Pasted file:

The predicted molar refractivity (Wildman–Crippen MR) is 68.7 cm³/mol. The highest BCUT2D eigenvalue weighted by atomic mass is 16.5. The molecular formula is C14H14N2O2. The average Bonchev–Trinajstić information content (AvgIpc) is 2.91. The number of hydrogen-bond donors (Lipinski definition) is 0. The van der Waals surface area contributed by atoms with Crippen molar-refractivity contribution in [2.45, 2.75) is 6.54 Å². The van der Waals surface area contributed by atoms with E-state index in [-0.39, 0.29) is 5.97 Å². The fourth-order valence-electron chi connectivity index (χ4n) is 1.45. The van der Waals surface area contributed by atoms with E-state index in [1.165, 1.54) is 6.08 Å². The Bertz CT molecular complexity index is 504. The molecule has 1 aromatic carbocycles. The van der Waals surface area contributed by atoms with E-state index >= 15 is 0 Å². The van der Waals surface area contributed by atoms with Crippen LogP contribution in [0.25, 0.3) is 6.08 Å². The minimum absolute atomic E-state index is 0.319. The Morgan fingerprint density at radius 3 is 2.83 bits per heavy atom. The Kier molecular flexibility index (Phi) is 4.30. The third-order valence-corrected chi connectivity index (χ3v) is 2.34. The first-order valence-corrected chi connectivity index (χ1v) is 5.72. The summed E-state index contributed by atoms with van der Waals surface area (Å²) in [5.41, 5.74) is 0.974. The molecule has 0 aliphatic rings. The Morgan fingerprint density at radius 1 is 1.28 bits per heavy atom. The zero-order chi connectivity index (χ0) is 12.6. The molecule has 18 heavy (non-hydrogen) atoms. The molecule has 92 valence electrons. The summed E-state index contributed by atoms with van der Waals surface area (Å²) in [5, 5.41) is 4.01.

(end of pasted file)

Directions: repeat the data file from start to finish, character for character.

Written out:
The predicted molar refractivity (Wildman–Crippen MR) is 68.7 cm³/mol. The highest BCUT2D eigenvalue weighted by atomic mass is 16.5. The molecular formula is C14H14N2O2. The average Bonchev–Trinajstić information content (AvgIpc) is 2.91. The number of hydrogen-bond donors (Lipinski definition) is 0. The van der Waals surface area contributed by atoms with Crippen molar-refractivity contribution in [2.45, 2.75) is 6.54 Å². The van der Waals surface area contributed by atoms with E-state index in [-0.39, 0.29) is 5.97 Å². The fourth-order valence-electron chi connectivity index (χ4n) is 1.45. The van der Waals surface area contributed by atoms with E-state index in [1.165, 1.54) is 6.08 Å². The Bertz CT molecular complexity index is 504. The molecule has 1 aromatic carbocycles. The van der Waals surface area contributed by atoms with E-state index >= 15 is 0 Å². The van der Waals surface area contributed by atoms with Crippen LogP contribution in [0.25, 0.3) is 6.08 Å². The minimum absolute atomic E-state index is 0.319. The Morgan fingerprint density at radius 3 is 2.83 bits per heavy atom. The Kier molecular flexibility index (Phi) is 4.30. The third-order valence-corrected chi connectivity index (χ3v) is 2.34. The first-order valence-corrected chi connectivity index (χ1v) is 5.72. The summed E-state index contributed by atoms with van der Waals surface area (Å²) in [5.41, 5.74) is 0.974. The molecule has 0 aliphatic rings. The Morgan fingerprint density at radius 1 is 1.28 bits per heavy atom. The zero-order chi connectivity index (χ0) is 12.6. The molecule has 18 heavy (non-hydrogen) atoms. The molecule has 92 valence electrons. The summed E-state index contributed by atoms with van der Waals surface area (Å²) in [5, 5.41) is 4.01.